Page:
Day: May 5, 2014

Review: The Night Gardener by Jonathan Auxier

night gardener

The Night Gardener by Jonathan Auxier

A book sure to create some shivers, this is a thrilling gothic horror book for children.  Molly and Kip are two Irish children abandoned by their parents as their family fled to England due to the Great Irish Potato Famine.  No one will hire Molly as a servant until a man hires them to work for his family at their isolated and decrepit mansion.  It quickly becomes apparent that things are not what they seem in this family.  Molly finds a painting done of the family a year earlier, and they have changed considerably with their hair turning black and dull to their skin losing all color.  Perhaps it has something to do with the locked green door in the house, a door that Molly yearns to find out what is behind.   But opening that door unleashes a terrible force, one that answers your wants but destroys you in the process.  How can two children stand up to a centuries old curse?

Auxier’s storytelling skill is incredible.  He weaves a world of darkness, creeping misery and despair so cleverly that readers will feel the chill on their skin before it reaches their thoughts.  The children are steadily drawn into the strangeness surrounding the house and family, succumbing to the temptation of safety, the illusion of a home, and not seeing the proof around them of what is happening.  For the reader, this is a book that steadily builds and builds as the tension mounts and the nights get more frightening.  It is a wonderfully creepy read, one that simply can’t be put down.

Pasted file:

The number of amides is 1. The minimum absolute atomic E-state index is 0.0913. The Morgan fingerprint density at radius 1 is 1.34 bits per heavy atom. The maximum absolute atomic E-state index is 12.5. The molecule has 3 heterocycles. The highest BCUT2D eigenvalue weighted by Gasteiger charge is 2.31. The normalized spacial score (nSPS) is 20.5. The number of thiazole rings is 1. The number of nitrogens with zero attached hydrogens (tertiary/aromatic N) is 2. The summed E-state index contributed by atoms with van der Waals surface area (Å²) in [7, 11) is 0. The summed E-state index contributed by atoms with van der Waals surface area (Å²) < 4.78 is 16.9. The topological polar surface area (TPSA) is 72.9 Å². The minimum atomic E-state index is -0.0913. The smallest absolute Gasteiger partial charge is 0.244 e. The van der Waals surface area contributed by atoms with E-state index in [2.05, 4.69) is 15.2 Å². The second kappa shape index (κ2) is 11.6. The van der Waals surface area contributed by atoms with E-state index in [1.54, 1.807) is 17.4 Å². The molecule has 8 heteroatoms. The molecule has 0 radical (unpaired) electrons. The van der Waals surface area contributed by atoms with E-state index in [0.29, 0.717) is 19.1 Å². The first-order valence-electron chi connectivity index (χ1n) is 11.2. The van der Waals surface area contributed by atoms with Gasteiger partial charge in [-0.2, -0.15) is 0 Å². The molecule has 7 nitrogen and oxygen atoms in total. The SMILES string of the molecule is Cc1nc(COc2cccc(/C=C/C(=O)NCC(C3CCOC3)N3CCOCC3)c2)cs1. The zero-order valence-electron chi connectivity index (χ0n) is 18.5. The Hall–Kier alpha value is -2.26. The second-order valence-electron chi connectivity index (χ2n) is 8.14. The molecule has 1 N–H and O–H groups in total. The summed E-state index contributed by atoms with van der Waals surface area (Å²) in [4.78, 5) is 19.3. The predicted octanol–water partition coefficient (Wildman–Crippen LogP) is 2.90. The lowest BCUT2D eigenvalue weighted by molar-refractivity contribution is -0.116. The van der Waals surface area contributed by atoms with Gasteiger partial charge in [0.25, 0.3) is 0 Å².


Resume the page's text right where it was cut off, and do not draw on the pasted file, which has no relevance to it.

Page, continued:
The themes of the book are beautifully crafted.  The book speaks to the importance of love and family, but even more so it is about what happens when greed becomes consuming, literally.  It also is about the power of storytelling and stories, the way that they can teach, terrify and soothe.  And finally about the terror when a story comes to life right in front of you. 

An extraordinary horror novel for children, this book will be enjoyed by young readers but maybe not right before bed.  Appropriate for ages 10-13.

Reviewed from ARC received from Amulet.

Review: Count on the Subway by Paul Dubois Jacobs

count on the subway

Count on the Subway by Paul Dubois Jacobs and Jennifer Swender, illustrated by Dan Yaccarino

Told in a bouncy rhyme, this picture book counts its way through a trip on the New York City subway.  It starts with a mother and daughter heading down the steps into the subway and counting their one MetroCard.  They go down 2 flights and catch the 3.  Onward the story goes, merrily counting the turnstiles, the people, seats and stops.  Once the book reaches ten, it counts its way right back down again, ending when the pair climb there way up into the one and only Union Station. 

The rhyme here is completely infectious.  It bounces along, skips and dances.  It appears effortless and free and is very readable.  In fact, it is hard not to read it aloud.  The illustrations by Yaccarino show the main characters in full color while the others are one solid color and a black outline or just a colored outline.  It makes for a book that is bright and bold. 

Perfectly paced and brightly rhythmic, this counting book will be enjoyed by all sorts of children, not just the ones who have taken a subway before.  Appropriate for ages 2-4.

Reviewed from copy received from Random House Children’s Books.